The U.S. Supreme Court is considering a case that could allow the names and addresses of opponents of a measure granting benefits of marriage to same-sex partners to be posted on the Internet, where radical homosexuals could target them with verbal assault – or much worse.
Already, residents of California fighting to protect a voter-approved measure limiting marriage to one man and one woman have been subjected to “harassment, intimidation, death threats, getting fired from their jobs, near riots at churches,” according to Wendy Wright, president of Concerned Women for America.
Hers was one in a long list of organizations that filed friend-of-the- court briefs in a Washington state case argued this week in the high court. The state and advocates for homosexual “marriage” want to make public the names of anyone who signed a petition to have voters decide whether “partners” should have access to all the benefits of married couples. Other groups that signed the brief included Liberty Counsel, Cato Institute, Institute for Justice,
Alliance Defense Fund, American Center for Law and Justice, and the Justice and
Wright spoke about the issue in an online interview:
Listen to an interview with Wendy Wright:
Wright said the case “is about whether the names of people who signed the petitions are public. Should they be put online.” She said the First Amendment assures people the right to anonymous political speech.
She said her group’s brief dealt with voting issues.
“There’s a reason why we have a secret ballot,” she said.
She also cited one justice’s comment that it takes courage to run a democracy.
“In a sense he is right,” Wright said. “Are we up to it? Are we willing to do what is right?”
A federal judge ruled in favor of the First Amendment privacy of petition signers, but the 9th U.S. Circuit Court of Appeals overturned it. The Supreme Court, however, maintained an injunction against the release of the names until the case is resolved.
According to James Bopp Jr., who represented Protect Marriage Washington before the Supreme Court, the issue follows the organization’s collection of the names of 138,000 people on Referendum 71 petitions.
When voters upheld the law, homosexual organizations demanded from the state as part of “public records” the information about the petition signers, with promises to post the information on the Internet.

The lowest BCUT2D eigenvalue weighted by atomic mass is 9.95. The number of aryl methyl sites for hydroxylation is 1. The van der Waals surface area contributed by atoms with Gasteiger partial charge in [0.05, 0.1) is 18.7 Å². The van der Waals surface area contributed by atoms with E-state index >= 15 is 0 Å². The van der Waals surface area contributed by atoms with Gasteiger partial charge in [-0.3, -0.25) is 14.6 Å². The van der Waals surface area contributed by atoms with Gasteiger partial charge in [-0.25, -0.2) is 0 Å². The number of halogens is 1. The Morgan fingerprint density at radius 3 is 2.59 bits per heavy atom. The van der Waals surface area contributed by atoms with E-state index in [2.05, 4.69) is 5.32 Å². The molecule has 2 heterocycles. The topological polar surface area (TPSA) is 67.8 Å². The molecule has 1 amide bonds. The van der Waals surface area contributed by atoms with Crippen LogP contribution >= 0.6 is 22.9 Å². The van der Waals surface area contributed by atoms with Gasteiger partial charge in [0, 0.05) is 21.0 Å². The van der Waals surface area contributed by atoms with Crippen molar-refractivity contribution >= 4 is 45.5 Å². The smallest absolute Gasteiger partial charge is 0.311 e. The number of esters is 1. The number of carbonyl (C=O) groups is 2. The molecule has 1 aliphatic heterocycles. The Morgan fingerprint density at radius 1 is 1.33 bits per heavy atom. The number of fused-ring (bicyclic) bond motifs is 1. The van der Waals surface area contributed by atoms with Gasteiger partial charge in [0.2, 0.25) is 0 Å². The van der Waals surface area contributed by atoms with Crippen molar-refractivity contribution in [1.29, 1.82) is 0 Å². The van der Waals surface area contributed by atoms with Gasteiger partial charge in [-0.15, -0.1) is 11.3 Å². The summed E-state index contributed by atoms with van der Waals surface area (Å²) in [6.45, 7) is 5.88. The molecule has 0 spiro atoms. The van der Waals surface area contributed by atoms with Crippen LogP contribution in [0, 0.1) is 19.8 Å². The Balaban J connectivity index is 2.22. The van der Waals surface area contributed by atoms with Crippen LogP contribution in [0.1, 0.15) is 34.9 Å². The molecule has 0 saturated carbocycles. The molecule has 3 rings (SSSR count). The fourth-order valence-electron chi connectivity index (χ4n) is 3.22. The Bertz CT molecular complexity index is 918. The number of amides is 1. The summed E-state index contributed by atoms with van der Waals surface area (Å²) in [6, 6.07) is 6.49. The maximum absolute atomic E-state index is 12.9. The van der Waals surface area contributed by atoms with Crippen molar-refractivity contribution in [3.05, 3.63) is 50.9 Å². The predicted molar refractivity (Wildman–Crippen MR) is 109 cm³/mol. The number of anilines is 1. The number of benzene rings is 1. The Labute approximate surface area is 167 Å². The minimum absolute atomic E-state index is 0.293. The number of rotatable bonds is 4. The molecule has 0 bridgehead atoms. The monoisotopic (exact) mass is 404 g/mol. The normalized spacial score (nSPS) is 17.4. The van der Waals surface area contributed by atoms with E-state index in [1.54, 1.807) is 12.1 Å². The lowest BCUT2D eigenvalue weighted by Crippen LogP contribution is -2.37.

The demand generated alarm over the possibility of harassment – or worse – against the petition signers, because of promises from homosexual union advocates for “uncomfortable conversations.”
But Bopp said, “after what transpired in California, it is clear that these are confrontations, not conversations, and that they chill political speech.”
When the fight over marriage was raging in California, WND reported an angry mob of homosexual activists attacked an elderly bespectacled woman carrying a cross then shouted her down during a live TV interview.
“We should fight! We should fight!” screamed one protester as the woman, identified as Phyllis Burgess, stood calmly with a reporter waiting to be interviewed.
The video from KPSP-TV in Palm Springs had been posted on the Internet but later was removed from public access. In it, another protester yelled, “Get out of here!”
The reporter commented to her anchor team back at the station, “As you can see we are being attacked.”
Protesters also parked an SUV painted with hate messages in front of a Mormon family’s home, but the worst attacks were online, where the Supreme Court decision could allow Washington marriage supporters’ names to be posted.
On a blog, a commentator known as “World O Jeff” wrote, “Burn their f—ing churches to the ground, and then tax the charred timbers.”
Another contributor to the website said, “I supported the Vote No, and was vocal to everyone and anyone who would listen, [but] I have never considered being a violent radical extremist for our equal rights. But now I think maybe I should consider becoming one.”
Added another at the time of the California fight, “I swear, I’d murder people with my bare hands this morning.”
Matt Barber, director of cultural affairs for Liberty Counsel, at the time called the statements “hate crimes” for their intent to create violence against someone based on their beliefs.
“This is not just a matter of some people blowing off steam because they’re not happy with a political outcome. This is criminal activity,” he said. “The homosexual lobby is always calling for ‘tolerance’ and ‘diversity’ and playing the role of victim. They claim to deplore violence and ‘hate.’ Here we have homosexuals inciting, and directly threatening, violence against Christians.”
Two other comments from another homosexual website: “Can someone in CA please go burn down the Mormon temples there, PLEASE. I mean seriously. DO IT” and “I’m going to give them something to be f—ing scared of. … I’m a radical who is now on a mission to make them all pay for what they’ve done.”
And another: “Remember, I’m angry. And I’m strong from my years at the gym and really am ready to take my frustration out on someone or something.”
Yet another listed the addresses of Mormon facilities: “I do not openly advocate firebombing or vandalism. What you do with the information is your own choice.”
Bopp has noted that in California, those who obtained access to petition signers’ names even posted maps online, “providing would-be harassers with directions to supporters’ homes.”
The court ruling from Washington is expected to come within two months.
WND also has reported homosexual activists in Maine targeted churches with IRS complaints.